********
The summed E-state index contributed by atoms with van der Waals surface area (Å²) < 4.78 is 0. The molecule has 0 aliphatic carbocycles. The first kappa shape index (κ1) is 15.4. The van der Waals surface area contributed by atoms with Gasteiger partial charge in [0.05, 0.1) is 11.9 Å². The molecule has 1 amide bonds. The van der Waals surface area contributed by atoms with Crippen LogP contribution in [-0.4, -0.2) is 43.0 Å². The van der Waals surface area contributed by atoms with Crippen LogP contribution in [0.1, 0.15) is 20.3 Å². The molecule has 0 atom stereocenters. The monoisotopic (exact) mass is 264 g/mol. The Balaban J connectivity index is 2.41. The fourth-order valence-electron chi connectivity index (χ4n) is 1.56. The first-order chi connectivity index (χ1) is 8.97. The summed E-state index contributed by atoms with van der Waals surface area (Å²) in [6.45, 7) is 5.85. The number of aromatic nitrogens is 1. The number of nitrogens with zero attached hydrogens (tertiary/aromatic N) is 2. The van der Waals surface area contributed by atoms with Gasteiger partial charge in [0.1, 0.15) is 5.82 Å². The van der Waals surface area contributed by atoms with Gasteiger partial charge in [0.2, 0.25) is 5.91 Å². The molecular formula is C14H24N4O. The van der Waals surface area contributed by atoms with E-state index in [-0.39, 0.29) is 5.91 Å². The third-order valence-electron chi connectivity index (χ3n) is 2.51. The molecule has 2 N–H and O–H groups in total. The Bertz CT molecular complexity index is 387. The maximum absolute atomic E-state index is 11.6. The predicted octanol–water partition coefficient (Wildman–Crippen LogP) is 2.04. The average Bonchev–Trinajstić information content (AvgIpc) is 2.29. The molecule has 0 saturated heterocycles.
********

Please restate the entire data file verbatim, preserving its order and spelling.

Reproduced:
The summed E-state index contributed by atoms with van der Waals surface area (Å²) < 4.78 is 0. The molecule has 0 aliphatic carbocycles. The first kappa shape index (κ1) is 15.4. The van der Waals surface area contributed by atoms with Gasteiger partial charge in [0.05, 0.1) is 11.9 Å². The molecule has 1 amide bonds. The van der Waals surface area contributed by atoms with Crippen LogP contribution in [-0.4, -0.2) is 43.0 Å². The van der Waals surface area contributed by atoms with Crippen LogP contribution in [0.1, 0.15) is 20.3 Å². The molecule has 0 atom stereocenters. The monoisotopic (exact) mass is 264 g/mol. The Balaban J connectivity index is 2.41. The fourth-order valence-electron chi connectivity index (χ4n) is 1.56. The first-order chi connectivity index (χ1) is 8.97. The summed E-state index contributed by atoms with van der Waals surface area (Å²) in [6.45, 7) is 5.85. The number of aromatic nitrogens is 1. The number of nitrogens with zero attached hydrogens (tertiary/aromatic N) is 2. The van der Waals surface area contributed by atoms with Gasteiger partial charge in [0.1, 0.15) is 5.82 Å². The van der Waals surface area contributed by atoms with Gasteiger partial charge in [0.2, 0.25) is 5.91 Å². The molecular formula is C14H24N4O. The van der Waals surface area contributed by atoms with E-state index in [-0.39, 0.29) is 5.91 Å². The third-order valence-electron chi connectivity index (χ3n) is 2.51. The molecule has 2 N–H and O–H groups in total. The Bertz CT molecular complexity index is 387. The maximum absolute atomic E-state index is 11.6. The predicted octanol–water partition coefficient (Wildman–Crippen LogP) is 2.04. The average Bonchev–Trinajstić information content (AvgIpc) is 2.29. The molecule has 0 saturated heterocycles.